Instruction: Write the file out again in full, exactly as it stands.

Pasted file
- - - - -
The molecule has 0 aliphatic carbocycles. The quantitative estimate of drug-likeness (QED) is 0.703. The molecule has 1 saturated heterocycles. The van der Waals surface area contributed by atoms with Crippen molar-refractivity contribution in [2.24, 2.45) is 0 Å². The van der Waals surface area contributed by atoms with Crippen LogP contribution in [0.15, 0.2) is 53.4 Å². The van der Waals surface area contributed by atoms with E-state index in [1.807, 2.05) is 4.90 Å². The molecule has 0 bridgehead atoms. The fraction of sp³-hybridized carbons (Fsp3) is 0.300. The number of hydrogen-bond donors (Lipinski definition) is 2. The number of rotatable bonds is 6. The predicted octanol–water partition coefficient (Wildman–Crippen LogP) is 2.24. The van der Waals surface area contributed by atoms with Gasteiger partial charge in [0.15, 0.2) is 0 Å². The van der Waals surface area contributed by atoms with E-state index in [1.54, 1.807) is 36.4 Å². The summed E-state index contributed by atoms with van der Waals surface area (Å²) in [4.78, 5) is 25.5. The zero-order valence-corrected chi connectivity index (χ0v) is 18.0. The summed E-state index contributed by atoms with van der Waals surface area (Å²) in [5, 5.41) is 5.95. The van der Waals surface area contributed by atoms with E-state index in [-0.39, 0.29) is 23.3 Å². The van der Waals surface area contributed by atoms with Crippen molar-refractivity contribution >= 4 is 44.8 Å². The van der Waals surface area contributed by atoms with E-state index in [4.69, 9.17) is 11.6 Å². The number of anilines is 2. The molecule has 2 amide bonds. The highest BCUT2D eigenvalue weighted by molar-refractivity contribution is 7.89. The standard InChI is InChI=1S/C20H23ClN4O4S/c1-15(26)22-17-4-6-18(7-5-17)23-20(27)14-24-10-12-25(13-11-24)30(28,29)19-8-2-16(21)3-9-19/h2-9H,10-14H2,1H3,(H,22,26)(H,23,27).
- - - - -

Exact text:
The molecule has 0 aliphatic carbocycles. The quantitative estimate of drug-likeness (QED) is 0.703. The molecule has 1 saturated heterocycles. The van der Waals surface area contributed by atoms with Crippen molar-refractivity contribution in [2.24, 2.45) is 0 Å². The van der Waals surface area contributed by atoms with Crippen LogP contribution in [0.15, 0.2) is 53.4 Å². The van der Waals surface area contributed by atoms with E-state index in [1.807, 2.05) is 4.90 Å². The molecule has 0 bridgehead atoms. The fraction of sp³-hybridized carbons (Fsp3) is 0.300. The number of hydrogen-bond donors (Lipinski definition) is 2. The number of rotatable bonds is 6. The predicted octanol–water partition coefficient (Wildman–Crippen LogP) is 2.24. The van der Waals surface area contributed by atoms with Gasteiger partial charge in [0.15, 0.2) is 0 Å². The van der Waals surface area contributed by atoms with E-state index in [1.54, 1.807) is 36.4 Å². The summed E-state index contributed by atoms with van der Waals surface area (Å²) in [4.78, 5) is 25.5. The zero-order valence-corrected chi connectivity index (χ0v) is 18.0. The summed E-state index contributed by atoms with van der Waals surface area (Å²) in [5, 5.41) is 5.95. The van der Waals surface area contributed by atoms with E-state index in [-0.39, 0.29) is 23.3 Å². The van der Waals surface area contributed by atoms with Crippen molar-refractivity contribution >= 4 is 44.8 Å². The van der Waals surface area contributed by atoms with E-state index in [4.69, 9.17) is 11.6 Å². The number of anilines is 2. The molecule has 2 amide bonds. The highest BCUT2D eigenvalue weighted by molar-refractivity contribution is 7.89. The standard InChI is InChI=1S/C20H23ClN4O4S/c1-15(26)22-17-4-6-18(7-5-17)23-20(27)14-24-10-12-25(13-11-24)30(28,29)19-8-2-16(21)3-9-19/h2-9H,10-14H2,1H3,(H,22,26)(H,23,27).